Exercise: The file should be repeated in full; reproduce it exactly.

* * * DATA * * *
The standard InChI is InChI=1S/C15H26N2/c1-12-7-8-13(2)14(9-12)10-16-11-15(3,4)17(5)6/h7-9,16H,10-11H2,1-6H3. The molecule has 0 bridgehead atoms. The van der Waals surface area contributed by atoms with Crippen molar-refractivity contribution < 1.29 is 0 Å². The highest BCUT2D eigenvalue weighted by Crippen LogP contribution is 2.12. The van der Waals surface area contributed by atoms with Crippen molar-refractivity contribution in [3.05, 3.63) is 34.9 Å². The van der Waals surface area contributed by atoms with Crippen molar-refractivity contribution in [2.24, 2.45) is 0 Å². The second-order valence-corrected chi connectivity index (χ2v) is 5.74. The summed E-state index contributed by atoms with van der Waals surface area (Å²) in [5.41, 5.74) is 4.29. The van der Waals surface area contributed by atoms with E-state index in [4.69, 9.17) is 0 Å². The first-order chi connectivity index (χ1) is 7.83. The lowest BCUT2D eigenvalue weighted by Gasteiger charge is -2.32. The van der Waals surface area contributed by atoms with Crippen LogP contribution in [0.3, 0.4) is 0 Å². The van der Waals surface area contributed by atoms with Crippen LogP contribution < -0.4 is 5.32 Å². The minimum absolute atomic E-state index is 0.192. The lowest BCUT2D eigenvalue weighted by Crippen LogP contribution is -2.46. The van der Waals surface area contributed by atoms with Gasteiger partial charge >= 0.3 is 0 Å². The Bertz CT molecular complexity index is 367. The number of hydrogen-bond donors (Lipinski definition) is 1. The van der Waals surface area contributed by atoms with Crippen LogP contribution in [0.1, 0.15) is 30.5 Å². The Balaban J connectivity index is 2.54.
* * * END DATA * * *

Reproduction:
The standard InChI is InChI=1S/C15H26N2/c1-12-7-8-13(2)14(9-12)10-16-11-15(3,4)17(5)6/h7-9,16H,10-11H2,1-6H3. The molecule has 0 bridgehead atoms. The van der Waals surface area contributed by atoms with Crippen molar-refractivity contribution < 1.29 is 0 Å². The highest BCUT2D eigenvalue weighted by Crippen LogP contribution is 2.12. The van der Waals surface area contributed by atoms with Crippen molar-refractivity contribution in [3.05, 3.63) is 34.9 Å². The van der Waals surface area contributed by atoms with Crippen molar-refractivity contribution in [2.24, 2.45) is 0 Å². The second-order valence-corrected chi connectivity index (χ2v) is 5.74. The summed E-state index contributed by atoms with van der Waals surface area (Å²) in [5.41, 5.74) is 4.29. The van der Waals surface area contributed by atoms with E-state index in [4.69, 9.17) is 0 Å². The first-order chi connectivity index (χ1) is 7.83. The lowest BCUT2D eigenvalue weighted by Gasteiger charge is -2.32. The van der Waals surface area contributed by atoms with Crippen LogP contribution in [0.3, 0.4) is 0 Å². The van der Waals surface area contributed by atoms with Crippen LogP contribution < -0.4 is 5.32 Å². The minimum absolute atomic E-state index is 0.192. The lowest BCUT2D eigenvalue weighted by Crippen LogP contribution is -2.46. The van der Waals surface area contributed by atoms with Gasteiger partial charge >= 0.3 is 0 Å². The Bertz CT molecular complexity index is 367. The number of hydrogen-bond donors (Lipinski definition) is 1. The van der Waals surface area contributed by atoms with Crippen LogP contribution in [0.1, 0.15) is 30.5 Å². The Balaban J connectivity index is 2.54.